When they had done so, they caught such a large number of fish that their nets began to break. So they signaled their partners in the other boat to come and help them, and they came and filled both boats so full that they began to sink.

The miracle is a surprise for those simple men. Jesus has favored them greatly for letting him use the boat to talk to the crowds, for tarrying listening to him instead of returning home and rest. No service ever rendered to God remains unpaid, and He will not allow us to be more generous than He is. But the nearness of God makes Simon uneasy. Surely this is a holy man, and he is not. He is a man of the frontiers of the Roman Empire, despised by the Jews for being a Galilean, despised by the Romans for being a Jew. He´s no stranger to fights. His business requires a fast mind and strong arms but sometimes he has to resort to tough tactics to survive… He fears God but he carries a sword.

When Simon Peter saw this, he fell at Jesus’ knees and said, “Go away from me, Lord; I am a sinful man!” For he and all his companions were astonished at the catch of fish they had taken, and so were James and John, the sons of Zebedee, Simon’s partners.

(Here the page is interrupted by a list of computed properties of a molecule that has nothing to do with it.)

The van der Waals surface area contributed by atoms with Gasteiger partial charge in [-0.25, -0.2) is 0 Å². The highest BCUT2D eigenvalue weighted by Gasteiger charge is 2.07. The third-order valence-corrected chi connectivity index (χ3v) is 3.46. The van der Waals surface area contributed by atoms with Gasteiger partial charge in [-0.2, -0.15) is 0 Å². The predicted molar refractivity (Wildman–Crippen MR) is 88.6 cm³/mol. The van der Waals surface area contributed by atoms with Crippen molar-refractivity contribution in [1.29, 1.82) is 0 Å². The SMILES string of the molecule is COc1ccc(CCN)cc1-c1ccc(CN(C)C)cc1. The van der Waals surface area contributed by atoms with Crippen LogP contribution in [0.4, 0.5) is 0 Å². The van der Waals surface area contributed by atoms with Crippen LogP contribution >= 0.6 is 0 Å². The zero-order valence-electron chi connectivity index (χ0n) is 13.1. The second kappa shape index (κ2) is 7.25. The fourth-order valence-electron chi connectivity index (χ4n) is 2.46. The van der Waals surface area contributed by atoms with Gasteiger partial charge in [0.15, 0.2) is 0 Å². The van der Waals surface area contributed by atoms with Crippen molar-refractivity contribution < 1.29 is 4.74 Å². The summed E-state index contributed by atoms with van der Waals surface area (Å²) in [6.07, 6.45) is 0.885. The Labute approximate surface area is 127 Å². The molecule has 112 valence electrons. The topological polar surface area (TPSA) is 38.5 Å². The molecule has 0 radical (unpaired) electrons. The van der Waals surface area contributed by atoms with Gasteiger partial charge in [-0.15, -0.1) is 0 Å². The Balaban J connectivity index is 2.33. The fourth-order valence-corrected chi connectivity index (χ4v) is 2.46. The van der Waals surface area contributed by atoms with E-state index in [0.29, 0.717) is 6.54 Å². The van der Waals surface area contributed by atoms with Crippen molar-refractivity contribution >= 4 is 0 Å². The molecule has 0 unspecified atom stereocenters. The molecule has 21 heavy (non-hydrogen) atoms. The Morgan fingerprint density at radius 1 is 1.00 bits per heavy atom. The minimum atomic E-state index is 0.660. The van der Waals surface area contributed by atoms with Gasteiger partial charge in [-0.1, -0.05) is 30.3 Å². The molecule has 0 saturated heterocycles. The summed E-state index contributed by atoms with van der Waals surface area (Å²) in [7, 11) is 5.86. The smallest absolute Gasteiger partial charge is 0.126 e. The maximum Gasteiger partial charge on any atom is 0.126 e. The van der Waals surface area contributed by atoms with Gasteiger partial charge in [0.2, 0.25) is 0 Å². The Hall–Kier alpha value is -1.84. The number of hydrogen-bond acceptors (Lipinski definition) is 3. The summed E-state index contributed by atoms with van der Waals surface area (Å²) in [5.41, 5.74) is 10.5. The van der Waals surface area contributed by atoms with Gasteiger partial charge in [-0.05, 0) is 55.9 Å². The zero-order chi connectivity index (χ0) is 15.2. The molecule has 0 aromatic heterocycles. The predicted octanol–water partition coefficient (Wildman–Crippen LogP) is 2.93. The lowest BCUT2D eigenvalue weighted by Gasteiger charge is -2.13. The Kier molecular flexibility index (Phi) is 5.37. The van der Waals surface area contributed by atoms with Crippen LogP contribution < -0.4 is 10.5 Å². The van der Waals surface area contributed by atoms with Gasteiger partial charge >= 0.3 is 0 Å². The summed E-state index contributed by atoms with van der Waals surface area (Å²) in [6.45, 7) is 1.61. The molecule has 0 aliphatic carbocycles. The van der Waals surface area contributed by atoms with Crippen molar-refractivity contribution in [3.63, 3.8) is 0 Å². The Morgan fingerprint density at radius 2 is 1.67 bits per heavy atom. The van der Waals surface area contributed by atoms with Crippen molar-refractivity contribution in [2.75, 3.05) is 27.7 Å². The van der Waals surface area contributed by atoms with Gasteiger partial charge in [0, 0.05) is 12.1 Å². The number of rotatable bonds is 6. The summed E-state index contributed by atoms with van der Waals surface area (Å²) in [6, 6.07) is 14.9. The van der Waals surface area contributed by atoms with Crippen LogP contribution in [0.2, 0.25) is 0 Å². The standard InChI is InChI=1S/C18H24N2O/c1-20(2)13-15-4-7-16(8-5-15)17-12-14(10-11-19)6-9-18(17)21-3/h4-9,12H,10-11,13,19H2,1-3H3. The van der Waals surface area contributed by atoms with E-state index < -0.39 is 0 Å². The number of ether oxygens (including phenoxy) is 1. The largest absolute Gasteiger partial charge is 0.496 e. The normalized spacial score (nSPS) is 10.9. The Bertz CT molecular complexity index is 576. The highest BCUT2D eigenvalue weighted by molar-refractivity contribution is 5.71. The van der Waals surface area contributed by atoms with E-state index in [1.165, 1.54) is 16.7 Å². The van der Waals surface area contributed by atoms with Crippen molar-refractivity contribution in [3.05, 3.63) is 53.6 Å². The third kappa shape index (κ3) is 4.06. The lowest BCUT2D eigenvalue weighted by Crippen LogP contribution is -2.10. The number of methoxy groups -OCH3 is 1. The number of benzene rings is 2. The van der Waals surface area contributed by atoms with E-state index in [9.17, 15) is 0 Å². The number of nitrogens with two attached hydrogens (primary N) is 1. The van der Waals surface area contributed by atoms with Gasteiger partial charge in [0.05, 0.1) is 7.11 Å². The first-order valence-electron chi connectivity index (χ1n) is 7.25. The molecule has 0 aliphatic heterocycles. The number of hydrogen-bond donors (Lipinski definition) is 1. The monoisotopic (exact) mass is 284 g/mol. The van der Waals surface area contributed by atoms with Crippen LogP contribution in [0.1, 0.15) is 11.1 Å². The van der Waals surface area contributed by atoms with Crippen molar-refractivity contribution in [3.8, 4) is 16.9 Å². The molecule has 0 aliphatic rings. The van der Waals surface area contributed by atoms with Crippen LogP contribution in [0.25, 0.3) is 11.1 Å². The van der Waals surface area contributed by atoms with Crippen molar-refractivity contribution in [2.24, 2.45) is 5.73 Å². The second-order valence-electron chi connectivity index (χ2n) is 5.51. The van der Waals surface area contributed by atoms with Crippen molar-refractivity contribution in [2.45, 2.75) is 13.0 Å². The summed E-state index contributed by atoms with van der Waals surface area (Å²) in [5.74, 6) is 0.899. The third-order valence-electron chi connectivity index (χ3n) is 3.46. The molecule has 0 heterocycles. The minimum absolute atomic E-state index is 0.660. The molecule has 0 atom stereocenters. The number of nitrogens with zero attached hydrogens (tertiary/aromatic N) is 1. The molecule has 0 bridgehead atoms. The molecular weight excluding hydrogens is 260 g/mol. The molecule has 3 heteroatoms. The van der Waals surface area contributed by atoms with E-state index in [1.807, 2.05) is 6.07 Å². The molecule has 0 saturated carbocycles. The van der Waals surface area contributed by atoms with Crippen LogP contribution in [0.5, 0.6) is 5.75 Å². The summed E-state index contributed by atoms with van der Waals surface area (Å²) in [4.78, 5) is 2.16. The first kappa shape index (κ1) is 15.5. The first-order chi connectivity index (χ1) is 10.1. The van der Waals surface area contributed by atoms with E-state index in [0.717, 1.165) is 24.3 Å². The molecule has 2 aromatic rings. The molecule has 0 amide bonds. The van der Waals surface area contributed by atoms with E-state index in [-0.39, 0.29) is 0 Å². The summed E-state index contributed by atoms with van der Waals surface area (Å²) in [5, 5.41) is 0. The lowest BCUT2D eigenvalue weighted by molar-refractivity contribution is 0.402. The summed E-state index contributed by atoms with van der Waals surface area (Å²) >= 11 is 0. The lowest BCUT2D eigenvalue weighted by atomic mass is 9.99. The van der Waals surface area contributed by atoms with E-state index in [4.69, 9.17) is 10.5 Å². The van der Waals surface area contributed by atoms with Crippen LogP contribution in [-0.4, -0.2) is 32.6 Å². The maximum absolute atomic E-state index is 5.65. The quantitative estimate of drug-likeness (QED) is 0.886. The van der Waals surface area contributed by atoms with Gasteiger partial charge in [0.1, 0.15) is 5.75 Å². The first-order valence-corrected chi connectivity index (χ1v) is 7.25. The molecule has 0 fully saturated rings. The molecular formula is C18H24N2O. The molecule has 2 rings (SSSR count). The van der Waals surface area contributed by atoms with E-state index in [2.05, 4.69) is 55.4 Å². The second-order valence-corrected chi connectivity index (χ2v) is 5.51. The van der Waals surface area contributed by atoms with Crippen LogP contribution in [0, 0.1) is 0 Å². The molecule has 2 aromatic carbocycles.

The miracle touched Simon´s conscience and impressed his young partners, the sons of Zebedee, his old partner. Perhaps it was Zebedee who taught young Peter his trade. The man of God, the tall strange Rabbi smiles at him. Simon thinks about what the people ashore are going to tell the Teacher about him. He can´t be anything less than sincere with Jesus … Simon unloads a confession, He wants to be honest. That must have melt the Rabbi´s heart. To Jesus, all these men are almost like children, by now He knows the wisdom of unfathomable ages lives in him, in the flesh. The men think they have caught a small fortune, Jesus knows he has caught four saints for the Kingdom, the first four of the innumerable descent of  Abraham: “Look towards heaven and count the stars, if you are able to count them so shall your descendants be.” (Genesis 15:5)

Then Jesus said to Simon, “Don’t be afraid; from now on you will be catching men alive.” So they pulled their boats up on shore, left everything and followed him. (Luke 5:1-11)

The first lesson is about trust. As soon as the lesson is completed, Simon is informed about his mission. Logos does not waste time. Simon will be gathering many men from the depths of fallen mankind.

He does not know it yet but something has changed inside him and his very soul is being transformed into something new. Simon the Fisherman, the son of Yohanan, the partner of Zebedee has come from the depths of the lake transformed. He has a mission, like a new Jonah: not to convert a city but to conquer himself first and then the world.

Jesus is beginning to build up a parable around Simon’s life. A parable that will last until the entire world is made anew. It is the work of Christ but Simon, by confessing his sinfulness has gained for himself the honor to be the first one called to the Kingdom.

Continues on Peter Grows in Faith.

The Cycle of Peter


  1. Made Anew
  2. The First Great Catch of Fish
  3. Peter Grows in Faith
  4. Peter: Sign and Action
  5. The Fisherman’s Destiny

More articles will follow soon.